FIG. 12 illustrates mean and SE for pERG components N35, P50, N95. All three response components are smaller in schizophrenia subjects compared to controls with emphasis on the differences in the P50 component.
The Scotopic ERG
 The Scotopic ERG response is associated with the rods and is recorded using a Ganzfeld LED stimulator after the subject has had a period of dark adaptation. Low-level light stimulation is used to evoke the Scotopic ERG. This response exhibits little difference when comparing the schizophrenia patients and controls.
 Data from schizophrenic patients can show that the pERG is characteristically different than that recorded from normal controls. When comparing the schizophrenic pERG with the mouse pERG, recorded from an isolated, perfused retina preparation, the mouse pERG looks very much like the control human subjects. When the retina is perfused with an antagonist that eliminates the contribution of NMDA receptors to the pERG, the resulting waveform looks strikingly similar to the pERG observed in schizophrenic patients.
 One example can be configured to use the pERG to study human patients with schizophrenia and compare them with age-matched and gender-matched controls. Cognitive functions of a human subject can be evaluated through testing procedures and experiments in mice can show how NMDARs contribute to the pERG response.
 Mouse data can refine the pERG stimulation parameters to optimize for the NMDA receptor contribution and modify accordingly the visual stimulus used for human subjects.
 Deficiencies in NMDA receptor function in the central nervous system play a role in the etiology of psychiatric disorders, with special emphasis on the genesis of schizophrenia. Retinal function can provide a window into the brain and generate insights into the etiology of schizophrenia. Recordings of the pERG can demonstrate significant differences between the pERG of patients with schizophrenia compared those of control subjects. The pERG recorded from mouse retina, after blocking NMDA receptors, bears a similarity to the pERG of patients diagnosed with schizophrenia.
 According to one hypothesis, the hypofunction of NMDA receptors associated with schizophrenia can be observed in recordings from the corneal surface of the eye in the form of pERG.
 NMDA receptor hypofunction results in an altered pERG in patients with schizophrenia which can be compared to normal controls. Since the pERG arises from inner retinal synapses that are partially mediated by NMDA receptors, it is predicted that the pERG can reveal characteristic differences between schizophrenic patients and controls.
 The contribution of NMDA receptors to generation of the pERG, using an isolated mouse retina model, allows for pharmacological and genetic manipulations not possible in human subjects. By using well-characterized specific antagonists, NMDA receptor and other components of the pERG can be isolated. The visual stimulus can be tailored to increase or maximize the NMDA receptor component of the pERG; modifications to the visual stimulus can be used in both mice and human subjects.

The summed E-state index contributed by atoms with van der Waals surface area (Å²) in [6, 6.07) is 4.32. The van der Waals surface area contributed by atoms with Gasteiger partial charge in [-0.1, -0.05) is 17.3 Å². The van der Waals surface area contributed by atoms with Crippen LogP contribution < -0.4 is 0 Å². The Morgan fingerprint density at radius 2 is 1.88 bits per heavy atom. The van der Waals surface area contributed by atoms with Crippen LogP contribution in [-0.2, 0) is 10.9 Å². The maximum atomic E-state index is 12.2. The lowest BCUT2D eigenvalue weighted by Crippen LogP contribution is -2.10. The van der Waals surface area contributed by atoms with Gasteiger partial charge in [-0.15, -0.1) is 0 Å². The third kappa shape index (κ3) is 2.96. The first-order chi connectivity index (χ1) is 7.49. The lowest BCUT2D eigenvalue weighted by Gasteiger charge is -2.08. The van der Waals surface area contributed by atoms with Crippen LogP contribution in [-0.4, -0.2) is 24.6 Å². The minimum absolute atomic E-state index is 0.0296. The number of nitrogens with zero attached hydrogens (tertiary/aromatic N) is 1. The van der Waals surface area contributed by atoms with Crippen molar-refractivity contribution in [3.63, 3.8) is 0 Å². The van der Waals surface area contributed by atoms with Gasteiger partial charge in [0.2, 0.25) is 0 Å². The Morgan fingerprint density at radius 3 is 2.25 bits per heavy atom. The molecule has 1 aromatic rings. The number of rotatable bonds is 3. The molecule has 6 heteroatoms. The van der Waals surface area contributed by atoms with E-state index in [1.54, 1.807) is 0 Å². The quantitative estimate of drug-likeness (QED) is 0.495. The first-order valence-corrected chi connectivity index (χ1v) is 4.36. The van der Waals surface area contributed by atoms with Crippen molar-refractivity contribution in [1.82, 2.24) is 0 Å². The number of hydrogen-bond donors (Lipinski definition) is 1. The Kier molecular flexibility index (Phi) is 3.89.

One example considers whether the NMDA receptor deficiency hypothesis of schizophrenia can be evaluated directly through a strategy that relies on recording light-evoked signals from the surface of the cornea in human subjects.
 Findings using pERG, carried out in both mice and humans, can raise the possibility of more directly testing the NMDA receptor hypothesis of schizophrenia by studying this disorder through signals generated by the retina, a part of the central nervous system whose synaptic network expresses NMDA receptors identical to those found in the brain.
 It has been noted that chlorpromazine is effective for relaxing patients for surgery and for treating schizophrenic patients. A class of drugs known as phenothiazines is part of one therapy for treating schizophrenic patients. Phenothiazines are competitive antagonists against the D2 class of dopamine receptors. Schizophrenia is a disease in which excessive dopamine is released. It has also been reported that the use of PCP or "angel dust" produces symptoms similar to those of schizophrenia in normal subjects, causing emergency room visits for acute psychotic episodes. These reports foreshadowed the understanding that glutamate is a major excitatory neurotransmitter of the central nervous system. With appreciation that glutamate was the main CNS neurotransmitter for excitation, PCP and the phencyclidine drug class were found to antagonize a subclass of glutamate receptors identified as NMDA receptors because of their sensitivity to the glutamate agonist N-Methyl-D-Aspartate.
 NMDA receptors are distributed throughout the brain, retina and spinal cord and play a role in learning, memory and cognitive functions. In addition, other drugs have been discovered, including ketamine and MK-801 that could induce schizophrenic-like symptoms by acting as NMDA receptor antagonists.
 NMDA receptors are different from other types of fast-acting glutamate receptors, such as the AMPA or KA receptors (also named after agonists that selectively bind to them). Whereas glutamate binding alone can activate AMPA and KA receptors, in order for glutamate to properly gate the NMDA receptor, a second coagonist must be present at a different binding site than that for glutamate. When the need for a coagonist was first discovered for NMDA receptors, it was initially identified as glycine and it was presumed that tissue levels of glycine were sufficient to continuously saturate this site, rendering the coagonist site of questionable significance. However, shortly after discovery of a coagonist requirement for NMDAR channel gating, the amino acid D-serine was also discovered to be an effective coagonist. D-serine levels in the brain proved to be fairly high, particularly in the brain regions with higher expression of NMDA receptors (cerebral cortex, hippocampus). Shortly after this discovery, the enzyme which synthesizes D-serine from L-serine was identified (serine racemase) and its distribution was found, first in astrocytes and later more broadly distributed in neurons.